Germany's south-western cornerstone is about 160 kilometers long and between 20 and 60 kilometers wide. The descent towards the Rhine is steep while the transition into the Neckar and Danube Valleys to the east is a more gentle one. With its fragrant meadows, dark forests and crystal clear waters, the region is still the epitome of the perfect world. The Black Forest is ideal for leisure activists: hiking, mountain biking, climbing and whitewater rafting is just as popular as visiting one of the many thermal baths between Baden Baden and Bad Griesbach.
Spa town on the Hochrhein
The spa town lies on the Hochrhein, which at this point forms the border to Switzerland. In the north begins the Hotzenwald, the southern foothills of the Black Forest. The city also includes a part of the Fridolin Island in the Rhine, whose affiliation was long unclear and has only belonged to Germany since 2013. The city became famous through the verses of Joseph Victor von Scheffel, “The trumpeter of Säkkingen”. The love story between a commoner and a lady was one of the most widely read works of German literature in the 19th century. Landmarks of the city are the Fridolinsmünster and the covered wooden bridge over the Rhine.
Beautiful views from the highest mountain of the Black Forest
At 1,493 metres, Feldberg is not only the highest mountain in the Black Forest but also in Germany not counting the Alps. A nature reserve has been established around the summit with its subpolar vegetation. Especially during inversion weather conditions during winter you have sensational views. Then the Vosges mountains pile up on the other side of the cloudy sea, while in the south the snow-capped Alps glitter – from the Zugspitze to the Bernese Upper Alps. In the House of Nature, which also serves as the administrative seat of the Southern Black Forest Nature Park, there is a permanent, interactive exhibition. Behind the house begins the nature trail “Wichtelpfad im Auerhahnwald”. (return: 2.2 kilometers, 0:45 hours, up and down 60 meters)
Distant views of Mont Blanc
To the south of Freiburg lies a mountain peak called Schauinsland (“look into the country”); with 1284 meters one of the best viewpoints in the Black Forest. Especially in the fall, when the mountains rise “above the clouds” phenomenal views open up: to the Vosges, the Hornisgrinde and the Bernese Alps, even to Mont Blanc. Those who do not want to hike to the summit can take the Schauinsland-Tram.
Germany's highest lake
The glacial lake dating back to the last ice age was enlarged in 1930 with a dam wall which raised its level by 30 meters. Today it is the largest lake in the Black Forest. The Schluchsee is popular with swimmers and sailors. In contrast to the Titisee the shore it is easily accessible from almost everywhere. Many hiking trails skirt the lake. An 18-kilometer-long level trail around it is also suitable for parents with prams. From May to October the walks can be combined with boat trips.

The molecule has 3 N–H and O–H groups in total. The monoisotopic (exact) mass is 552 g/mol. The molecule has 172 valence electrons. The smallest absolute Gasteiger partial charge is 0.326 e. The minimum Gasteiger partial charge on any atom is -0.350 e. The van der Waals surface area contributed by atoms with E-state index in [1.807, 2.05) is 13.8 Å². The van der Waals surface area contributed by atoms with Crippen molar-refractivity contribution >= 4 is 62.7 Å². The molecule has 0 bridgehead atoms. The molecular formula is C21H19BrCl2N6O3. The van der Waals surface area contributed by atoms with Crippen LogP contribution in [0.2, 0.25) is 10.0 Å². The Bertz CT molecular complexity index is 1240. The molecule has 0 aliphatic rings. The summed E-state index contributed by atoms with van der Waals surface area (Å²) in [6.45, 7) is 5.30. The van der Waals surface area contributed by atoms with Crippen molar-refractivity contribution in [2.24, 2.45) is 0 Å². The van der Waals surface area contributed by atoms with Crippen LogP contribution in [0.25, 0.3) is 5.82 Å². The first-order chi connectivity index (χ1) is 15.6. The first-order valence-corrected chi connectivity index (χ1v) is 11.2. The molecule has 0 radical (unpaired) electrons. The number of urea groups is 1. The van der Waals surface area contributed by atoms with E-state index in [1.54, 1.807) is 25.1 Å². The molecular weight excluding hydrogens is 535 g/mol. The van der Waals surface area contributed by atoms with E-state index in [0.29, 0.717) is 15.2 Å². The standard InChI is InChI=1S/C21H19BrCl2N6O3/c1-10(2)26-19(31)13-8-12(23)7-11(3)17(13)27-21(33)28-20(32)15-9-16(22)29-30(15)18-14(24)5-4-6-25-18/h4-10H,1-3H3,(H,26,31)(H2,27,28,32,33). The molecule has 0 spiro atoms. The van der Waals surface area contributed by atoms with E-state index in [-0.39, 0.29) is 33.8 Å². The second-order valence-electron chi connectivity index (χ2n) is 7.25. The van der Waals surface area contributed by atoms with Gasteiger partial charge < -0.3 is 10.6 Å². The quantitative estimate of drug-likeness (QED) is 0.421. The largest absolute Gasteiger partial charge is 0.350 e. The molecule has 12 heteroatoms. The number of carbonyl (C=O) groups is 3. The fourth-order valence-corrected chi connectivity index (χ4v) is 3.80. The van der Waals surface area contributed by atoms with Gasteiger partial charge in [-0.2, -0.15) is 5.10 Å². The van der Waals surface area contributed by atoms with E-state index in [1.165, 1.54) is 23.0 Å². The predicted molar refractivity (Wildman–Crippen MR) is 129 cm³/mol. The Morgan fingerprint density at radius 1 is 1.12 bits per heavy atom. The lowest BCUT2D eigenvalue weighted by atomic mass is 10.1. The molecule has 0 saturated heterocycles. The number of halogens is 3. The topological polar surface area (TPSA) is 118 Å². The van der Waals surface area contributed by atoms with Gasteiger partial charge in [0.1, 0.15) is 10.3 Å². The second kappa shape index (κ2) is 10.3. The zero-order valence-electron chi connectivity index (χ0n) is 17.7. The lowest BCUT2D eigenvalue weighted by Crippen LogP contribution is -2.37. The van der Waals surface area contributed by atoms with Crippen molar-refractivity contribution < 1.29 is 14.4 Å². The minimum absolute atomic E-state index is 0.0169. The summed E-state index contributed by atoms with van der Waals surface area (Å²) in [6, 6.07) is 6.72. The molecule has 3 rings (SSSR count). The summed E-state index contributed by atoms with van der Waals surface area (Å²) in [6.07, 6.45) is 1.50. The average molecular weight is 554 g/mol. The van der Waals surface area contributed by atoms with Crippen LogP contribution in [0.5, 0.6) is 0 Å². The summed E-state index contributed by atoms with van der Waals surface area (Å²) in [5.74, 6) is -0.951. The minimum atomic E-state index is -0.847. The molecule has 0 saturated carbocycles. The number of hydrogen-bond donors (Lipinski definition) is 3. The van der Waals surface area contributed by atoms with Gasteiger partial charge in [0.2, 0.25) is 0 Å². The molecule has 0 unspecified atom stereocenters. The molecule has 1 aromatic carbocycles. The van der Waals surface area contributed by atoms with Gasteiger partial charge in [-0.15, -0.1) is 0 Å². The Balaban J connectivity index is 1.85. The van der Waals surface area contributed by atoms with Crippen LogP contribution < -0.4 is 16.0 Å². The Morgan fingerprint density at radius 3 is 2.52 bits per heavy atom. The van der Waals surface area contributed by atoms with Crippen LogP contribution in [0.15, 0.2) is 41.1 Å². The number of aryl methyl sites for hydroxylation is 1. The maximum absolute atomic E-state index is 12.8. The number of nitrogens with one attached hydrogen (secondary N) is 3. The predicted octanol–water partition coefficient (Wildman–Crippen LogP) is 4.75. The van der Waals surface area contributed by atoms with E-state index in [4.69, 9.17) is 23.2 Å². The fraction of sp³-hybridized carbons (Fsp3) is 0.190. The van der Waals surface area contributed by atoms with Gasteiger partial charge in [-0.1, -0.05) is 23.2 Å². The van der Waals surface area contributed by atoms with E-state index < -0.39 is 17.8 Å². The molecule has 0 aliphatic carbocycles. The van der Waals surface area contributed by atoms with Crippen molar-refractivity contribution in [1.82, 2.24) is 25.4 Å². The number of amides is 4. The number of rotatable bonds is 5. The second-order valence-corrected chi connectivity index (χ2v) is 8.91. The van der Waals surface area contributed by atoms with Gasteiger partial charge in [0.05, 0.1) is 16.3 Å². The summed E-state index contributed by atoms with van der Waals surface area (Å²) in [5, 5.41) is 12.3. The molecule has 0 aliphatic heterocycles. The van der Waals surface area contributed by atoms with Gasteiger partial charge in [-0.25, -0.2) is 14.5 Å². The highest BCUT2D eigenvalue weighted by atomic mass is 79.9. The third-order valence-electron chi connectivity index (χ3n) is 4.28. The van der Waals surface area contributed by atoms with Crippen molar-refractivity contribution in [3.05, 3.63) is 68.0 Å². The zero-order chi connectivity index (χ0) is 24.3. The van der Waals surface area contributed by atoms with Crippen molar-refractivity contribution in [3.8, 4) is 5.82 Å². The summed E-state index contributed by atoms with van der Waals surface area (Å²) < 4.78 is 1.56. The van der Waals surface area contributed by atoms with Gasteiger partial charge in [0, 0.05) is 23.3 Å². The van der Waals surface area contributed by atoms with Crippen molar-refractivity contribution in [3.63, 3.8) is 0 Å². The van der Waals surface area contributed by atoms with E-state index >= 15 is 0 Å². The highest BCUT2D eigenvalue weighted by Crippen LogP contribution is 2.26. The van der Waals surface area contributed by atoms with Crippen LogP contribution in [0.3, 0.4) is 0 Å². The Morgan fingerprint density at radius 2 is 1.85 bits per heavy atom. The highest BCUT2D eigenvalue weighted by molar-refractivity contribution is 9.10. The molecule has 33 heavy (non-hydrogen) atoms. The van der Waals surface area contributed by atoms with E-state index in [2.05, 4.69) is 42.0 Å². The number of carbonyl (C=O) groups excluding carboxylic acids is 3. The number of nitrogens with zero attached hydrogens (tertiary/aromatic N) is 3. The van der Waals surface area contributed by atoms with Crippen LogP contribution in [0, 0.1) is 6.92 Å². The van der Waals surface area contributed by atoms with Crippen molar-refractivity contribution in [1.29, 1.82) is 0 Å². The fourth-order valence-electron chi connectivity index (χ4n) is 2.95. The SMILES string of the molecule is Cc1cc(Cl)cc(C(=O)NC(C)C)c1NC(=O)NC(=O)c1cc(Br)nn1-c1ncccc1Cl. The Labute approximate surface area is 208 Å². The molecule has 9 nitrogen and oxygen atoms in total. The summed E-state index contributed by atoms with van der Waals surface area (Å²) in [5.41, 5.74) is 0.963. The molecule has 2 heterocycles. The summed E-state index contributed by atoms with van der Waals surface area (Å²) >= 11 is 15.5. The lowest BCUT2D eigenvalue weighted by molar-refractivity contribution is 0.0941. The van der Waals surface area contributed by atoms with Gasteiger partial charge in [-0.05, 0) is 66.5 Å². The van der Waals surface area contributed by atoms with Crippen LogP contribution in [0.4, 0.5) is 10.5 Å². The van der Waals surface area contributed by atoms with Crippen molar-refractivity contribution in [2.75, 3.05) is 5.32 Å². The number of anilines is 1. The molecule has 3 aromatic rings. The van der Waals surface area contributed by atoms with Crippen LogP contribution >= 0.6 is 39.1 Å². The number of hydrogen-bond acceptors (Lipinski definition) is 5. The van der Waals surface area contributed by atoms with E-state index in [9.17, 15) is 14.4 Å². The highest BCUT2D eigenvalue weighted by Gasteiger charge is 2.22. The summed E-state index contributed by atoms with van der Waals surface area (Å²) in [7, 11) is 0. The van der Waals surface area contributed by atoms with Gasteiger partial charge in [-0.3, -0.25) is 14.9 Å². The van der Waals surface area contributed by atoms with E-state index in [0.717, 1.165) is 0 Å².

Bathing lake amid beautiful forests
The lake surrounded by beautiful forests has, according to legend, waters of immeasurable and imperceptible depth. When trying to measure it, a voice from the bottom resounds: “You fathom me out, I will drown you.” But in actual fact the ice age lake at an altitude of 850 meters is only 20 meters deep. Large predatory fish such as pike and lake trout, as well as eels and many other small species live in its nutrient-poor waters. A hiking trail leads around the two-kilometer long lake. Swimming, sailing and pedal boating are also possible.
Waterfalls and cuckoo clocks
Germany's highest waterfalls, the famous Black Forest Railway, as well as being a year-round fog-free location make Triberg a popular and worthwhile holiday destination. The area around the entrance to the waterfalls is reminiscent of Disneyland. Here and in the town center shops offer cuckoo clocks, carvings, souvenirs, Black Forest ham and cherry brandy (Kirschwasser). To a large extent the quality products are handcrafted, but the plastic cuckoo clock ‘made in Taiwan’ can be found here as well. Also worth seeing is the Black Forest Museum which is located near the lower entrance of the waterfalls. For those who want to escape the hustle and bustle – the countryside around Triberg is fantastic and only a few hundred meters away you won’t see or hear either the cuckoo clocks or woodcarvings.
The life and work of earlier generations in the Black Forest
The open-air museum located at the exit of the Gutach Valley into the Kinzig Valley was built around the Vogtsbauernhof. Mills, day labourers' houses, sawmills and a chapel were added to the magnificent Vogtsbauernhof. With all your senses you can experience how people lived and worked in the Black Forest: In the stable there are domestic animals of old breeds, sheep and goats graze on the pastures, in the black kitchens there is a smell of smoke and ham. Daily activities provide variety throughout the season: cooking in the black kitchen, daily mill demonstrations, a museum workshop for families. In addition, there are events such as the day of traditional craftsmanship, the autumn and slaughter festival.
In the footsteps of charcoal makers and glass carriers
There have been glassworks in the remote Windberghochtal ever since the 12th century. Their fragile products were transported with great care through the Black Forest. The glass carriers with their custom-made “backpack cupboards” were specialized in this. The hike passes several huts and leads through a magnificent wilderness with waterfalls and ancient forest. In good weather you have a wonderful view up to the Alps. (return: 14.1 kilometers, 5 hours, up and down: 372 meters)